Occupy Wall Street Ignored?
Image Credit: David Shankbone

Occupy Wall Street Ignored?

 
 

Often at the receiving end of US criticism over censorship, China’s media is no doubt delighted to have the chance to be able to turn the tables on the United States.

For the past few weeks, hundreds of protesters have been demonstrating in New York under the ‘Occupy Wall Street’ banner. The demonstrators have a range of gripes over the state of America – not least the woeful state of the economy and what they argue is a destructive corporate greed that’s choking the prospects of the average worker.

But has the US media been paying attention? The China Daily says not. In an editorial, the paper’s deputy US editor, Chen Weihua, blasts what he says is a ‘shameful’ media blackout.

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‘As a journalist, I have wondered why the so-called mainstream US media, which is either headquartered in New York or maintains a strong presence in the city, has chosen to ignore the prolonged demonstration since it started,’ Chen asks. ‘Why have those journalists, who made their names covering various protests around the world, suddenly become silent in reporting the mass rally? That clearly does not match their enthusiasm to cover demonstrations in recent months in places such as North Africa and the Middle East.’

Chen isn’t alone in sympathizing with the protesters’ plight. Financier George Soros has said he understands the growing frustration over the way the big banks have been bailed out. ‘The decision not to inject capital into the banks, but to effectively relieve them of their bad assets and then allow them to earn their way out of a hole leaves the banks bumper profits and then allows them to pay bumper bonuses,’ the BBC quoted Soros as saying.
 
Critics of the group have said that the protesters’ demands are unclear and unformed, a criticism that Chen dismisses.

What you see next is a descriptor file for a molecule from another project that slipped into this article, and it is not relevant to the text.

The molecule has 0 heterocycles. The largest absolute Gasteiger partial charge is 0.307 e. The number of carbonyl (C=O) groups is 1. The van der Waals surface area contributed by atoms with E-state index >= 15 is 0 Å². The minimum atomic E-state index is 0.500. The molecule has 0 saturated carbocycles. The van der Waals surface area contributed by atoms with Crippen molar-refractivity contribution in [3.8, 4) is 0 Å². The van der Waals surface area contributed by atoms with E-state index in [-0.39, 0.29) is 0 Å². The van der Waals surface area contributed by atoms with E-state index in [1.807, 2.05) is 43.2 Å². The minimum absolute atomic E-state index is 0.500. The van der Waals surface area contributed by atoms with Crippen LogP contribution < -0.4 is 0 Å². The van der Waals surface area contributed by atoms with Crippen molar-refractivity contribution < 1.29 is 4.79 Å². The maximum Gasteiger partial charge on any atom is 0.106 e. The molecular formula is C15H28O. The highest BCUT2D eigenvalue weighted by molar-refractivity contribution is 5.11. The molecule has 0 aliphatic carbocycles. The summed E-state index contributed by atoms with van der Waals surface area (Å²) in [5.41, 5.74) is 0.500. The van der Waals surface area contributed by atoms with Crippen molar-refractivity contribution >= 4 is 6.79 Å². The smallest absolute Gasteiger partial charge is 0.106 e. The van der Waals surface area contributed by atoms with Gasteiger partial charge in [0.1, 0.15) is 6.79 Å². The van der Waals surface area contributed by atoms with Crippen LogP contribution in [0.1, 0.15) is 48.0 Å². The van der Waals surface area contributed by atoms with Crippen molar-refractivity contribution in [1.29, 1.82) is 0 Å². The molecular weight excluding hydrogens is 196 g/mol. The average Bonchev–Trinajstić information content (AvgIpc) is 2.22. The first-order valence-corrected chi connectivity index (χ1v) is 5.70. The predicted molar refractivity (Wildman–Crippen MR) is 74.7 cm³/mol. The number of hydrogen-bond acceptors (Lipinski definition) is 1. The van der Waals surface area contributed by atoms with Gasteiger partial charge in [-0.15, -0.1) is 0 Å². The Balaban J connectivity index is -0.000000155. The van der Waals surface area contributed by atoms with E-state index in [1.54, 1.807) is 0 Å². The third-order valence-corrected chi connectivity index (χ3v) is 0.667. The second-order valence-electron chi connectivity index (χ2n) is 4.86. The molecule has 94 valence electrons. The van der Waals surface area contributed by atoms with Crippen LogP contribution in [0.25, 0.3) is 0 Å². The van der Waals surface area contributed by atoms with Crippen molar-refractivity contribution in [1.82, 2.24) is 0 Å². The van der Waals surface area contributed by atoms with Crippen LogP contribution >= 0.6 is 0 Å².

‘I am not sure if they are all left-leaning, but a schedule I saw did include sessions on the Communist Manifesto and Spanish Revolution,’ Chen says. ‘Still, that does not justify a blackout imposed by the major news media outlets on such a prolonged protest.’

‘In fact, the message from the protesters is quite clear. They are against corporate greed and influence in American politics, economy and life. These protesters, who call themselves “The 99 Percent,” are angry about the huge amount of wealth collected by the top 1 percent of the population.’

The question, of course, is what the protesters would like to do about all this. In the Arab Spring uprisings there was an obvious impediment to progress towards the demonstrators’ goals, an impediment that could ultimately be removed – dictatorial regimes. In much of the Middle East and North Africa there is no election safety valve, leaving the protesters little choice. In the US case, the safety valve can be turned on next year. Yet while the removal of the Obama administration might satisfy some, it seems unlikely that many of those occupying Wall Street would view a Republican administration as the answer to their prayers.

In the meantime, as demonstrators grapple with such issues, Chen might be relieved to know that the media here in the United States has certainly ramped up coverage in the past day or two (although whether it’s enough will likely depend on the degree of sympathy you have for the protesters’ demands).

CBS News ran an opinion piece today on why ‘Occupy Wall Street’ captures the current moment, while New York magazine is one of a number of publications noting that the movement is ‘set to take the show on the road.’ On its website today, though, the New York Times keeps its coverage relatively low key, with the story only just making the top half a dozen main US stories of the day on its website.

Still, if demonstrators pull off many more stunts like the swarming of the Brooklyn Bridge at the weekend, they will be hard for any paper to side-line.

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